Funchal to Canaries

24th Sept
Madeira to the Canaries is around 300M in a roughly southerly direction and with the trade winds from the NE a fairly easy passage can be expected. But for now the winds were in the west and forecast to back into the south west with a return to the trades at least a week away. Westerly would be good, but south west not so good. Our original desired destination had been La Palma, the most westerly of the Canaries which would be a course of 190 degrees. But the most easterly would be Lanzarote which is south easterly or 135 degrees. So we decided to be flexible about our destination. We'd set off heading as far west as we could and then change course to the south and east as the wind backed. Our target was a wide one.............. nearly 250M on an east west axis between La Palma and Lanzarote. It was quite interesting leaving and not being sure where we'd end up.

We were in the lee of the island and had to motor out for half an hour before we found wind. When we found it, it was a nice and steady F3 from the west north west and we were able to make a course of 220 degrees under all lowers and tops'l, and so work our way a bit out to the west. By sunset at around 8 o'clock as we started the night watches the wind was going lighter. It was variable during the night but we managed to average over 5K and a light wind is usually better for sleeping.

Dolphins visited us early in the morning which is not as common as it was a few weeks ago, but is always a welcome and inspirational sight. With the winds still light we hoisted the jib tops'l and managed to keep above 5K still, and as predicted, during the morning the wind slowly started to back. By 1000 our course was 200 degrees and by midday it was 180, but the strength was picking up and we were now maintaining a steady 6K.

We handed the jib tops'l before nightfall, and after another uneventful night, John was on watch at first light and was the first to spot El Teide, the volcanic mountain on Tenerife. We had covered about 225M and we estimated the mountain, which is Spain's highest, was still 70 or 80 M off. I'm sure we would have been able to see it from even further, maybe even 100M had we had daylight earlier.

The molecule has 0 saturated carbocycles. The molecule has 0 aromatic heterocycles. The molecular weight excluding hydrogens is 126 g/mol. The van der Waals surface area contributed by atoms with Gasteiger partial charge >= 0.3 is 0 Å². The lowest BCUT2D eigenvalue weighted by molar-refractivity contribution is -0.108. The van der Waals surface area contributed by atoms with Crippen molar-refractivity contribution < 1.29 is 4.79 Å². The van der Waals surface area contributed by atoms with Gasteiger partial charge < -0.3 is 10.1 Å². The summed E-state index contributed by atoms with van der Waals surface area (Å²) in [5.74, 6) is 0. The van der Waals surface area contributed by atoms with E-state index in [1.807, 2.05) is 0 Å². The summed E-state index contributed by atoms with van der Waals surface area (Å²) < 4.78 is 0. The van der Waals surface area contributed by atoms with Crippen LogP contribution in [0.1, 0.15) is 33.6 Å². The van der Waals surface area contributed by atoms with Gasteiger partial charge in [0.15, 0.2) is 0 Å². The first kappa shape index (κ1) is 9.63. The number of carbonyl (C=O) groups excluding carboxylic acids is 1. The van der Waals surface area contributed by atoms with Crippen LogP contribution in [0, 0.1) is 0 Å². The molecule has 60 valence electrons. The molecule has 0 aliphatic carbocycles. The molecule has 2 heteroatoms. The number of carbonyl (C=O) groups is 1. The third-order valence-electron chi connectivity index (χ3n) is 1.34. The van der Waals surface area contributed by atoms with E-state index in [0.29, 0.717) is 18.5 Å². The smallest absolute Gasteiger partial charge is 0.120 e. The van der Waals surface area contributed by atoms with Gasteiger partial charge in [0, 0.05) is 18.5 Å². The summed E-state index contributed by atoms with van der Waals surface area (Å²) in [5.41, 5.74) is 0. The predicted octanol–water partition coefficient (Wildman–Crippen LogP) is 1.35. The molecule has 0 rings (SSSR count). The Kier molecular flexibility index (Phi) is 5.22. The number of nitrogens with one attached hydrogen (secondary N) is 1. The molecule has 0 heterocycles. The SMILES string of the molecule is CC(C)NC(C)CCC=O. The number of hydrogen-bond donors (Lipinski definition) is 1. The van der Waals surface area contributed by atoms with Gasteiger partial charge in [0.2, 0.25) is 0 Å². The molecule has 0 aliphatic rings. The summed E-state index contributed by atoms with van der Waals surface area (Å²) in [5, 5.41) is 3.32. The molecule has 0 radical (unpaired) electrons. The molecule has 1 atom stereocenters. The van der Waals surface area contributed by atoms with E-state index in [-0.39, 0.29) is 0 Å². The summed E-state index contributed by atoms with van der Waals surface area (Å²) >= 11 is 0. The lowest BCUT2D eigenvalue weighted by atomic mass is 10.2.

Throughout the night the wind had continued to back, and by daybreak our course was 145 degrees, but as we had made some early westing and were now further south we were pretty confident that we'd make Tenerife. The wind strengthened during the morning from the SW to a good F5, maybe 6, and with tops'l still up we were overpressed. It's interesting that when the sun is shining and the spray that is soaking us, from time to time, is warm
the feeling is of exhilaration. If the sky had been full of heavy clouds and the sea cold I'd have been more anxious. Having said that it was definitely time to hand the tops'l and put a couple of reefs in the main.

Progress was now pretty fast, we covered 28M in the first four hours of the afternoon., and Tenerife was now a certainty. But as we closed the island we were entering its wind shadow and slowing down. By 1740 the wind was light and with a considerable swell still running the boom started crashing around again. With that grating on the nerves, and the limited hours of daylight we resorted to the motor for the last few hours. We rounded the north east corner of the island admiring its jagged volcanic features, and as we motored the last 10M down the coast to Santa Cruz I saw my first flying fish ! It flew for 2 or 3 hundred yards. A fish that flies like a bird. Even though I'd heard all about them, my first sighting was still weird. I tried to imagine how it was for the early explorers who had no books or television, no David Attenborough, when they first spotted the sight. No wonder they believed in sea monsters !!!